Teaching Slope to Special Education Students

Instructor: Clio Stearns

Clio has taught education courses at the college level and has a Ph.D. in curriculum and instruction.

Helping students understand the slope of a line is a big part of their middle school and secondary math instruction. This lesson offers some ideas for teaching slope to special education students.

Why Slope Matters

As a pre-algebra teacher in an inclusive classroom, one where special education students learn and grow alongside their typically-developing peers, Ms. Lee spends a lot of time focusing on the coordinate plane. When students understand how to graph and represent equations on the coordinate plane, they have a better sense of the applicability and function of algebraic equations. Ms. Lee knows that this understanding will be crucial as they move on to algebra and beyond.

This year, Ms. Lee has noticed that her special education students are struggling to master the concept of slope, or the extent and direction of the slant of a line on the coordinate plane. She sets out to learn more about the nature of this struggle and how to address it in the classroom.

Special Education and Slope

Ms. Lee realizes there are many different reasons why slope might be a particularly challenging concept for her special education students.

For students with learning disabilities, the equation for the line y = mx + b, in which 'm' represents the slope, is relatively abstract and may be easily confused. Especially for students who still struggle with reading and language, this equation can be easy to reverse and difficult to remember.

Similarly, students with learning disabilities that impact their visual tracking and acuity do not necessarily see or understand the subtle differences among various lines on the coordinate plane, making slope seem irrelevant.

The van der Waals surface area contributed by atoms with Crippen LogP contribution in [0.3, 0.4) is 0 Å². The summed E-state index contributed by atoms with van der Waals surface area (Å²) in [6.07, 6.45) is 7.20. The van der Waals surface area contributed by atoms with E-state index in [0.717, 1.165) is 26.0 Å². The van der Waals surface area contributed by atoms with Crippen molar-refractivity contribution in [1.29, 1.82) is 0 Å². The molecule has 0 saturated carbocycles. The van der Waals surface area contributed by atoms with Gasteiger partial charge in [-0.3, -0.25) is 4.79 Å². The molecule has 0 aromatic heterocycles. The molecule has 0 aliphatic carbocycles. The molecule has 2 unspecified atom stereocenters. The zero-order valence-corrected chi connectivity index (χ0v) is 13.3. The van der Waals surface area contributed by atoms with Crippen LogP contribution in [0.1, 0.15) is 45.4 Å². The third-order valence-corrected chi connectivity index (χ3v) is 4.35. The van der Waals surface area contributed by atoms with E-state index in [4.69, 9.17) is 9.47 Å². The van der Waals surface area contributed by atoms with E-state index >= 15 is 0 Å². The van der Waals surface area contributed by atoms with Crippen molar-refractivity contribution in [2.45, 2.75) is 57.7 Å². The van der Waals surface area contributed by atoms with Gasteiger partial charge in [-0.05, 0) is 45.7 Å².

Students in Ms. Lee's class who also happen to be on the autism spectrum sometimes have a hard time understanding the ways slope applies to authentic situations. Though many of these students grasp the equation solidly, they might have trouble transferring between the equation and the graph. The task may seem overwhelming because it involves relational work between one form of representation and another, or because of the sensory tasks involved in graphing a line properly.

Students with attention or executive function difficulties or those diagnosed with emotional disturbances may find the concept of slope difficult because of the amount of focus it requires. The need to synthesize information from a variety of sources can be challenging, too.


Now that Ms. Lee has some understanding of why slope is difficult for special education students, she is better equipped to address their needs. She realizes that she will need to access these students' learning styles and strengths, as well as give them more time to master the concept.

Visual Activities

As Ms. Lee knows, many special education students learn best visually, using images and graphic organizers to keep track of new information. For these students, the following activities can be helpful:

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